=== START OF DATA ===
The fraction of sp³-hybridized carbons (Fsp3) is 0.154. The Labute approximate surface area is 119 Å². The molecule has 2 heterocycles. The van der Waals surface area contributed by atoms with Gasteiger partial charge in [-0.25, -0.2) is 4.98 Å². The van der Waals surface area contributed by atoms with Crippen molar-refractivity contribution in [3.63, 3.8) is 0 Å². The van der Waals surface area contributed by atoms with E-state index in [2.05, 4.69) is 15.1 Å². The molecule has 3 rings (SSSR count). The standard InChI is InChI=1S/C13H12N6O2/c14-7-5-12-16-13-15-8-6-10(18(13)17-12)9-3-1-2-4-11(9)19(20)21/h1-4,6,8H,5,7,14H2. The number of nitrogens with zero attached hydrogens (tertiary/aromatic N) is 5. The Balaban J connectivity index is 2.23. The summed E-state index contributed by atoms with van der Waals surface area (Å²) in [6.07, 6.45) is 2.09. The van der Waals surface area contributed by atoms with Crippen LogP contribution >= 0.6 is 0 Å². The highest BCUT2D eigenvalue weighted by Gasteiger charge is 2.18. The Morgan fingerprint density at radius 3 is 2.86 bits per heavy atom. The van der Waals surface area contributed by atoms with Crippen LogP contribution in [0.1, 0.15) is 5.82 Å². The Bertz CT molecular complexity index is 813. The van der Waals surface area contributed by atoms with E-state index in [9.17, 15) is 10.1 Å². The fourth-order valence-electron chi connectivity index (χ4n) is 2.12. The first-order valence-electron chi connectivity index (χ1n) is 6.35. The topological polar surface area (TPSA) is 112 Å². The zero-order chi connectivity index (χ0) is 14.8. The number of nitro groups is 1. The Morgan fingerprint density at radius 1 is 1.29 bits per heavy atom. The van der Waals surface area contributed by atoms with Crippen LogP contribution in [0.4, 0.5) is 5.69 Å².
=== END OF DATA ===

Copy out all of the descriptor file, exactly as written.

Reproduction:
The fraction of sp³-hybridized carbons (Fsp3) is 0.154. The Labute approximate surface area is 119 Å². The molecule has 2 heterocycles. The van der Waals surface area contributed by atoms with Gasteiger partial charge in [-0.25, -0.2) is 4.98 Å². The van der Waals surface area contributed by atoms with Crippen molar-refractivity contribution in [3.63, 3.8) is 0 Å². The van der Waals surface area contributed by atoms with E-state index in [2.05, 4.69) is 15.1 Å². The molecule has 3 rings (SSSR count). The standard InChI is InChI=1S/C13H12N6O2/c14-7-5-12-16-13-15-8-6-10(18(13)17-12)9-3-1-2-4-11(9)19(20)21/h1-4,6,8H,5,7,14H2. The number of nitrogens with zero attached hydrogens (tertiary/aromatic N) is 5. The Balaban J connectivity index is 2.23. The summed E-state index contributed by atoms with van der Waals surface area (Å²) in [6.07, 6.45) is 2.09. The van der Waals surface area contributed by atoms with Crippen LogP contribution >= 0.6 is 0 Å². The highest BCUT2D eigenvalue weighted by Gasteiger charge is 2.18. The Morgan fingerprint density at radius 3 is 2.86 bits per heavy atom. The van der Waals surface area contributed by atoms with Crippen LogP contribution in [0.1, 0.15) is 5.82 Å². The Bertz CT molecular complexity index is 813. The van der Waals surface area contributed by atoms with E-state index in [9.17, 15) is 10.1 Å². The fourth-order valence-electron chi connectivity index (χ4n) is 2.12. The first-order valence-electron chi connectivity index (χ1n) is 6.35. The topological polar surface area (TPSA) is 112 Å². The zero-order chi connectivity index (χ0) is 14.8. The number of nitro groups is 1. The Morgan fingerprint density at radius 1 is 1.29 bits per heavy atom. The van der Waals surface area contributed by atoms with Crippen LogP contribution in [0.4, 0.5) is 5.69 Å².